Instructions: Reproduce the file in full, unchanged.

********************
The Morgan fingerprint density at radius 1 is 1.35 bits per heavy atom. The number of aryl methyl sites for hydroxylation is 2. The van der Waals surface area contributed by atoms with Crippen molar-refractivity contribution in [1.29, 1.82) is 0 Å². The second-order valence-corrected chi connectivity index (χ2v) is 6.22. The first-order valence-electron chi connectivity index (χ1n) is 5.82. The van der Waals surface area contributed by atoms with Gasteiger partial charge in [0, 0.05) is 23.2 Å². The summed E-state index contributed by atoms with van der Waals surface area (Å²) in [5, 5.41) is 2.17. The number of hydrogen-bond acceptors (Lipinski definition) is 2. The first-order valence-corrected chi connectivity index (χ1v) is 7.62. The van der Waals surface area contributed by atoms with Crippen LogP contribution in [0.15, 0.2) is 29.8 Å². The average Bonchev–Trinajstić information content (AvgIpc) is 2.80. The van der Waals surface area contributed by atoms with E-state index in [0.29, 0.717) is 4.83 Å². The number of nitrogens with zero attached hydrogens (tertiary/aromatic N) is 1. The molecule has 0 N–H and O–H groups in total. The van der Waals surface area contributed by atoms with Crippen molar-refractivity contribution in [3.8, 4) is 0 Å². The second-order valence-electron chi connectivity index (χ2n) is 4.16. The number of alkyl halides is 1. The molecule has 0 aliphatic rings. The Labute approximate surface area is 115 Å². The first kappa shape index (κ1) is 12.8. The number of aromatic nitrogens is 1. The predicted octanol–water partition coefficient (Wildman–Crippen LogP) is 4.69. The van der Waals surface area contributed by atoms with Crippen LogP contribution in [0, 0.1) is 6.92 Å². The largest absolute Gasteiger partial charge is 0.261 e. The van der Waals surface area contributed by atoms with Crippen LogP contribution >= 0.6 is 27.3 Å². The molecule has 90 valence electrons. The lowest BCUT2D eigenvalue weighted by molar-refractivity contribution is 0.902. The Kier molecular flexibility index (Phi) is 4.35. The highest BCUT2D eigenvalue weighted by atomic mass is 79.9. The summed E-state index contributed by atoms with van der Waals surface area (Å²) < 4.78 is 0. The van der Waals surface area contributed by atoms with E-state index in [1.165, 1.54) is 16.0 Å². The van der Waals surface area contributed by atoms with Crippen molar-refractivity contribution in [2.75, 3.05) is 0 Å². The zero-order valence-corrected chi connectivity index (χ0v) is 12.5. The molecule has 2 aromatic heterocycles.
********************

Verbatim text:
The Morgan fingerprint density at radius 1 is 1.35 bits per heavy atom. The number of aryl methyl sites for hydroxylation is 2. The van der Waals surface area contributed by atoms with Crippen molar-refractivity contribution in [1.29, 1.82) is 0 Å². The second-order valence-corrected chi connectivity index (χ2v) is 6.22. The first-order valence-electron chi connectivity index (χ1n) is 5.82. The van der Waals surface area contributed by atoms with Gasteiger partial charge in [0, 0.05) is 23.2 Å². The summed E-state index contributed by atoms with van der Waals surface area (Å²) in [5, 5.41) is 2.17. The number of hydrogen-bond acceptors (Lipinski definition) is 2. The first-order valence-corrected chi connectivity index (χ1v) is 7.62. The van der Waals surface area contributed by atoms with Crippen LogP contribution in [0.15, 0.2) is 29.8 Å². The average Bonchev–Trinajstić information content (AvgIpc) is 2.80. The van der Waals surface area contributed by atoms with E-state index in [0.29, 0.717) is 4.83 Å². The number of nitrogens with zero attached hydrogens (tertiary/aromatic N) is 1. The molecule has 0 N–H and O–H groups in total. The van der Waals surface area contributed by atoms with Crippen molar-refractivity contribution in [3.8, 4) is 0 Å². The second-order valence-electron chi connectivity index (χ2n) is 4.16. The number of alkyl halides is 1. The molecule has 0 aliphatic rings. The Labute approximate surface area is 115 Å². The first kappa shape index (κ1) is 12.8. The number of aromatic nitrogens is 1. The predicted octanol–water partition coefficient (Wildman–Crippen LogP) is 4.69. The van der Waals surface area contributed by atoms with Crippen LogP contribution in [0, 0.1) is 6.92 Å². The largest absolute Gasteiger partial charge is 0.261 e. The van der Waals surface area contributed by atoms with Crippen LogP contribution >= 0.6 is 27.3 Å². The molecule has 90 valence electrons. The lowest BCUT2D eigenvalue weighted by molar-refractivity contribution is 0.902. The Kier molecular flexibility index (Phi) is 4.35. The highest BCUT2D eigenvalue weighted by atomic mass is 79.9. The summed E-state index contributed by atoms with van der Waals surface area (Å²) < 4.78 is 0. The van der Waals surface area contributed by atoms with E-state index in [1.165, 1.54) is 16.0 Å². The van der Waals surface area contributed by atoms with Crippen molar-refractivity contribution in [2.75, 3.05) is 0 Å². The zero-order valence-corrected chi connectivity index (χ0v) is 12.5. The molecule has 2 aromatic heterocycles.